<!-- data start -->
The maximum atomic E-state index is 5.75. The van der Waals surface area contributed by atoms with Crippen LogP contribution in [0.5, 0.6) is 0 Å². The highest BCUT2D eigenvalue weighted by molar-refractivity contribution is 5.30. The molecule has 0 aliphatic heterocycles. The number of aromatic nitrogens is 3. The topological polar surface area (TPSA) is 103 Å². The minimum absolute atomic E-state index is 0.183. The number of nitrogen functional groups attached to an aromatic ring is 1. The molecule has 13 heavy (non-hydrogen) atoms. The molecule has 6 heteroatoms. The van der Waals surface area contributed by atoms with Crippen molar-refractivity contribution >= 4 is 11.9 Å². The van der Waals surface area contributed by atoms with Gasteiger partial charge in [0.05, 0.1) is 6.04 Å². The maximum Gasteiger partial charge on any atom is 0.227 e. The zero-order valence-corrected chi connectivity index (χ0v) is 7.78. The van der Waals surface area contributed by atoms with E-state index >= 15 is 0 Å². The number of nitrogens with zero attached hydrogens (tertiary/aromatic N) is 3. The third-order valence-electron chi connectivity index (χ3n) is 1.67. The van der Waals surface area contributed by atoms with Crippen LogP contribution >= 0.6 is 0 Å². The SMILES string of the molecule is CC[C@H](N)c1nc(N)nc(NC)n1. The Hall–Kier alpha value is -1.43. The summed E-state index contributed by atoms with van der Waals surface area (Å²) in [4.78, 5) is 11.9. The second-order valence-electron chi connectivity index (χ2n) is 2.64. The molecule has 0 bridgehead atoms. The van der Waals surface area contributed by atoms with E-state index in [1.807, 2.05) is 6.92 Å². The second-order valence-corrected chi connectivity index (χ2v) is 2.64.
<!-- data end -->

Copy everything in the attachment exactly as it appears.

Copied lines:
The maximum atomic E-state index is 5.75. The van der Waals surface area contributed by atoms with Crippen LogP contribution in [0.5, 0.6) is 0 Å². The highest BCUT2D eigenvalue weighted by molar-refractivity contribution is 5.30. The molecule has 0 aliphatic heterocycles. The number of aromatic nitrogens is 3. The topological polar surface area (TPSA) is 103 Å². The minimum absolute atomic E-state index is 0.183. The number of nitrogen functional groups attached to an aromatic ring is 1. The molecule has 13 heavy (non-hydrogen) atoms. The molecule has 6 heteroatoms. The van der Waals surface area contributed by atoms with Crippen molar-refractivity contribution >= 4 is 11.9 Å². The van der Waals surface area contributed by atoms with Gasteiger partial charge in [0.05, 0.1) is 6.04 Å². The maximum Gasteiger partial charge on any atom is 0.227 e. The zero-order valence-corrected chi connectivity index (χ0v) is 7.78. The van der Waals surface area contributed by atoms with E-state index >= 15 is 0 Å². The number of nitrogens with zero attached hydrogens (tertiary/aromatic N) is 3. The third-order valence-electron chi connectivity index (χ3n) is 1.67. The van der Waals surface area contributed by atoms with Crippen LogP contribution >= 0.6 is 0 Å². The SMILES string of the molecule is CC[C@H](N)c1nc(N)nc(NC)n1. The Hall–Kier alpha value is -1.43. The summed E-state index contributed by atoms with van der Waals surface area (Å²) in [4.78, 5) is 11.9. The second-order valence-electron chi connectivity index (χ2n) is 2.64. The molecule has 0 bridgehead atoms. The van der Waals surface area contributed by atoms with E-state index in [1.807, 2.05) is 6.92 Å². The second-order valence-corrected chi connectivity index (χ2v) is 2.64.